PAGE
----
edelweiss-prices-ipo-at-the-top

Edelweiss prices IPO at the top

The $176 million offering for the Indian investment bank is 111 times covered despite volatile markets.
Given the current jitters in global financial markets, it may not seem like the best time to bring a company involved in brokerage and investment banking to market, but in fact, relative to its size, the initial public offering of Edelweiss Capital turned out to be one if the ôhottestö offerings in India so far this year.

When the books closed on Wednesday, investors had submitted orders for 111 times the overall number of shares available. This allowed the firm to fix the price at the top end of the Rs725 to Rs825 offering range for a total deal size of Rs6.92 billion ($176 million). Citi, Kotak Mahindra and Lehman Brothers were the joint bookrunners.

The healthy demand may be a reflection of the fact that the Indian stockmarket has held up better than many other Asian markets in the recent downturn, but it could also be a vote of confidence in the longer-term performance of the market.

Observers also give a lot of credit to Edelweiss itself, noting that the mix of businesses that it offers is unique and no other listed financial services company in India can provide the same exposure. Started in 1996 as a boutique investment bank, the firm has growth significantly and, in addition to its institutional and private client brokerage and investment banking business, the company is now also involved in proprietary trading and treasury operations, asset and wealth management, insurance broking and wholesale financing.

This diversification means ôit should be relatively less affected by a cyclical downturnö, says one source close to the deal.

The firm is also well known for its strong brand, for its innovations and for its ability to identify emerging investment themes that will drive economic activity. In the late 1990s, it was among the first investment banks to set up an advisory business focused on private equity investments after spotting the emerging wave of private equity investments in this country.

Within the investment banking industry, the firm has also made a mark for itself through its use of stock options. Aside from its two founders, Rashesh Shah and Venkatchalam Ramaswamy, company employees owned 11.3% of the company before the IPO and another 9% has been set aside to cover its employee stock option programme. This has helped the firm to hold on to its staff at a time when a shortage of domestic investment banking talent is causing a lot of job hopping in India.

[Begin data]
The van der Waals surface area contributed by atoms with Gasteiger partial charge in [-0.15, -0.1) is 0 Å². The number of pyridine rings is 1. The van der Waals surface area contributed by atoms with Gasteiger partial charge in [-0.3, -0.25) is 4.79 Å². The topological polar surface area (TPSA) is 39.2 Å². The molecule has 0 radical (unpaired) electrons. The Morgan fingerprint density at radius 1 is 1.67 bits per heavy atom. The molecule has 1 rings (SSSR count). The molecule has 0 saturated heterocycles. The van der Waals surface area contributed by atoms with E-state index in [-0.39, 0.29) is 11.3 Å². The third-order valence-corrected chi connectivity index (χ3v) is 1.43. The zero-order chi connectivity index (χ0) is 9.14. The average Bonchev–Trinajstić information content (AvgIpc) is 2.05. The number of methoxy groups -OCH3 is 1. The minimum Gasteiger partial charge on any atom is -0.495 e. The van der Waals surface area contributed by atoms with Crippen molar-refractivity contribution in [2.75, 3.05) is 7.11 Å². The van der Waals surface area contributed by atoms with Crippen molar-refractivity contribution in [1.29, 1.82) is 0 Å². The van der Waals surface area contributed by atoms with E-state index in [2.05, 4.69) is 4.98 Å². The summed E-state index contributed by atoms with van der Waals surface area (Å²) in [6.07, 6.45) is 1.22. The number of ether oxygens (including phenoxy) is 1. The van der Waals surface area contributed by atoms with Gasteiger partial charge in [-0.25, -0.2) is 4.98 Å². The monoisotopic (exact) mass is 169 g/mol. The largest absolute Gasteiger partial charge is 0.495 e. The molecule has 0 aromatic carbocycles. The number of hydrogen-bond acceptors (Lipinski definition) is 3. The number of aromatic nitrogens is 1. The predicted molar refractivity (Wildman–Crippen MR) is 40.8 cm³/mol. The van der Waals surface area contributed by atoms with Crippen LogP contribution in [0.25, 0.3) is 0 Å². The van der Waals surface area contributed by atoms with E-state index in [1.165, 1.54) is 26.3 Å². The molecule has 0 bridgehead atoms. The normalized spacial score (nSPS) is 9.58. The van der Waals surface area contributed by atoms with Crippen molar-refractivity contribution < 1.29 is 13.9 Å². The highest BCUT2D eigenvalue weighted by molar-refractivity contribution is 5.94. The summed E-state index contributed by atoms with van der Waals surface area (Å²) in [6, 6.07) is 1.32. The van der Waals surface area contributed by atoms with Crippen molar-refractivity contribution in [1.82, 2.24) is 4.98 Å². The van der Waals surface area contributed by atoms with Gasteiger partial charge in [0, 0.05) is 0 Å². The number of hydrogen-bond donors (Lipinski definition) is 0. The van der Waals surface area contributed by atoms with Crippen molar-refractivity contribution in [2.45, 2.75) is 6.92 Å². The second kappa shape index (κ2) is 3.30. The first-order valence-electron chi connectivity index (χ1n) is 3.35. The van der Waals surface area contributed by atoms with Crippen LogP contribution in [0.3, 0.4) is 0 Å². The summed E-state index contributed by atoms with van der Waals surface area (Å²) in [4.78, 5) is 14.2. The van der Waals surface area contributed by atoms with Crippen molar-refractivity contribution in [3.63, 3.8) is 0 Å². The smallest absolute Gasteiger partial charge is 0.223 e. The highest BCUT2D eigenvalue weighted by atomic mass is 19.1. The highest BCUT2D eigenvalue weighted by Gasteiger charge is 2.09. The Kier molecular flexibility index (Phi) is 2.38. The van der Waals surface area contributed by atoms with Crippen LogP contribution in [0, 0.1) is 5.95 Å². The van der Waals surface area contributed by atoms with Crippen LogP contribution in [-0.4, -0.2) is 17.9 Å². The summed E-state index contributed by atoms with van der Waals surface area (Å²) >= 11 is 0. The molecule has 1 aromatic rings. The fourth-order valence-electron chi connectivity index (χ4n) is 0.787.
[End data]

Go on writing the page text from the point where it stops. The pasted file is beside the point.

ôThe opportunities are good, the Indian outlook is good and the capital markets are good, but for a firm like this, the management team makes all the difference," the source says.

ôWe believe that by motivating employees through our partnership culture, we are able to recruit talented professionals and reduce employee attrition,ö the company notes in the listing document, adding that most in its senior management team have been with the firm for the past five years.

The company offered 8.39 million shares, or 11.2% of its share capital. Sixty percent of the deal, excluding the 2.4% portion that was set aside for employees, was sold to qualified institutional bidders (QIBs), 10% to non-institutional bidders, including corporates and high net-worth individuals, and the remaining 30% was earmarked for retail investors.

According to the National Stock Exchange of India website, QIBs subscribed for 153 times the amount of shares on offer, non-institutions ordered 164.3 times their portion and retail investors asked for 17.2 times.

The demand remained strong throughout the four-day bookbuild even though the benchmark Bombay Sensex index was down on all four of those days, losing a combined 3.3% and experiencing large intraday swings. Still, this was less of a decline than in some other markets such as Hong Kong where the Hang Seng Index shed 4.8% in the same period.

The source noted that nobody retracted their orders during the roadshow and the official data show there was no price sensitivity in the book.

The IPO price pitched Edelweiss at a fiscal 2008 price-to-earnings multiple of 32.1 to 36.8 times, based on forward earnings projections by two India-based analysts. This compares with 35.4 times for smaller brokerage firm Motilal Oswal Financial Services, that is considered one of the closest comparables. In its prospectus, the company also notes Indiabulls Financial Services as a possible comparable, although market watchers say its focus on retail clients means the two firms arenÆt really competitors and Edelweiss with its focus on institutions, corporate and high net-worth individuals, does deserve a premium. As of yesterday, Indiabulls was quoted at 25.6 times its fiscal 2008 earnings.

Edelweiss also has a strong track record of high profitability and growth with both revenues and net profits increasing at a compound annual growth rate of about 120% between fiscal 2005 (to end March) and 2007. It posted a net profit of Rs1.09 billion in fiscal 2007 and in the five months to August 2007 the bottom line it had already reached Rs809 million. The analysts forecast that the bottom line will continue to expand at 60% to 70% in fiscal 2008 and 2009.
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